Americans are famously, almost ludicrously, unstingy. We not only empty our cupboards to help out other people, we go into debt to be helpful. It was a dead bang certainty that we would be unstingy this time also.In subsequent days, the administration ratcheted up it's pledges of support like an auctioneer. But it didn't stop there, by any means:
But the charge of stinginess (compounded by a Washington Post story that President Bush had been negligent in not rushing to a television camera to emote for the world on the loss) drove the president and his staff to acts of extreme contrition not seen since Henry II of England submitted himself barefoot and shirtless to the lashes of the monks of Canterbury Cathedral for ordering the murder of Thomas a Becket.
Then the president sent his brother, Governor Jeb Bush, and his secretary of state, Colin Powell, to pay their respects. Then he upped the ante and called on two former presidents, his father and Bill Clinton, to rally the country -- despite the fact that the country seemed to be rallying itself rather magnificently. Private American giving looks to surpass the collective offerings of the European Union and the Arab Gulf states.The American public comes through because we are a generous people. We know that we're blessed, and want to lessen the suffering of others. But to expect some sort of payback in the form of goodwill is misguided, to say the least.
Yesterday, Colin Powell, on the scene in Indonesia, touted American involvement in that almost entirely Muslim nation by saying:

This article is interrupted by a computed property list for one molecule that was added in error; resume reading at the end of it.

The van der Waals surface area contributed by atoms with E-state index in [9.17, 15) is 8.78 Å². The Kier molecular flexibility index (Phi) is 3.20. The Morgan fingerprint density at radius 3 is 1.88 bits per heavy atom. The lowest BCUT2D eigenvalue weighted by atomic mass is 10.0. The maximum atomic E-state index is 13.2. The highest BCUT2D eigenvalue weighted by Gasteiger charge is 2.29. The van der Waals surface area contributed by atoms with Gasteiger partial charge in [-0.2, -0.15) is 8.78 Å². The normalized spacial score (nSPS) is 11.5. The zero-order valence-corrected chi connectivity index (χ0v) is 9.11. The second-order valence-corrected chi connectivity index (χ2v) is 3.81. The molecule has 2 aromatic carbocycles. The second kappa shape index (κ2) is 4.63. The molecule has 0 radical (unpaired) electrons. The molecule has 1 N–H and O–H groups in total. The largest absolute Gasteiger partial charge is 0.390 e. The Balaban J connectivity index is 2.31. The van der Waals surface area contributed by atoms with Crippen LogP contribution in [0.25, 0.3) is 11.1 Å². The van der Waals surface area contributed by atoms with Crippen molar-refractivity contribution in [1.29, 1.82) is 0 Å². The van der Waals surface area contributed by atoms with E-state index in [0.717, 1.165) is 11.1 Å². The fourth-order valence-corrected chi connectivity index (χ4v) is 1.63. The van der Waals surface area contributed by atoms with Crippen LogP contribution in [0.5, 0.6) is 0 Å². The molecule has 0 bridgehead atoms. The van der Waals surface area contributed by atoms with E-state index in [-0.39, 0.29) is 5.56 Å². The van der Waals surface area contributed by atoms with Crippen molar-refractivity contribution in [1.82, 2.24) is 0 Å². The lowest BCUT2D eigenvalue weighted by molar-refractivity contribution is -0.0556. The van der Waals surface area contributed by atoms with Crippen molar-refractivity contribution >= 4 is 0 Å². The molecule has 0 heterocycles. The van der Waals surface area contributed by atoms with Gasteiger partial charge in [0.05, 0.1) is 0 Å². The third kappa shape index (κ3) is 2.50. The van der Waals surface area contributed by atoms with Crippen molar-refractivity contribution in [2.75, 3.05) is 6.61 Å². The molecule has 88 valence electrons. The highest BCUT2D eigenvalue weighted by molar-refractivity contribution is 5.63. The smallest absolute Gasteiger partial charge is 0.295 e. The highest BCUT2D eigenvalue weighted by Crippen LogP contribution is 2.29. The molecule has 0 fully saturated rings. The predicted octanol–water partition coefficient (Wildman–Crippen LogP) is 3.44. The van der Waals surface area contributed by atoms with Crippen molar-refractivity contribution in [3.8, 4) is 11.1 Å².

We are doing it regardless of religion, but I think it does give the Muslim world -- and the rest of the world -- an opportunity to see American generosity, American values in action, where we care about the dignity of every individual and the worth of every individual.Fat chance that the world will suddenly recant of their incessant America-bashing.
Tsunami aid is certainly a worthy cause, but it is the height of naivete to think that this will somehow buy us goodwill anywhere in the world, let alone the Muslim world. It won't.
The president should get off this deranged merry-go-round. Money will not buy him -- or us -- love. He and America should give according to the voice of our conscience -- not in order to try to win a compassion competition.There's no need to tapdance for the approval of the world. It won't come and we don't need it. We'll help the Muslims who've been affected with little significant help from the rest of the world, and then they'll go back to hating us same as before.
It was inevitable that we would do all in our power to save lives, bring in emergency food, water, medicine and shelter. No other country is able to do it, and few other countries would be motivated to do so. But virtue is its own reward. Those around the world (and here at home) who hate, fear or envy the United States will never love us for our good deeds. So be it.
And we'll know we did the right thing simply because it was the right thing.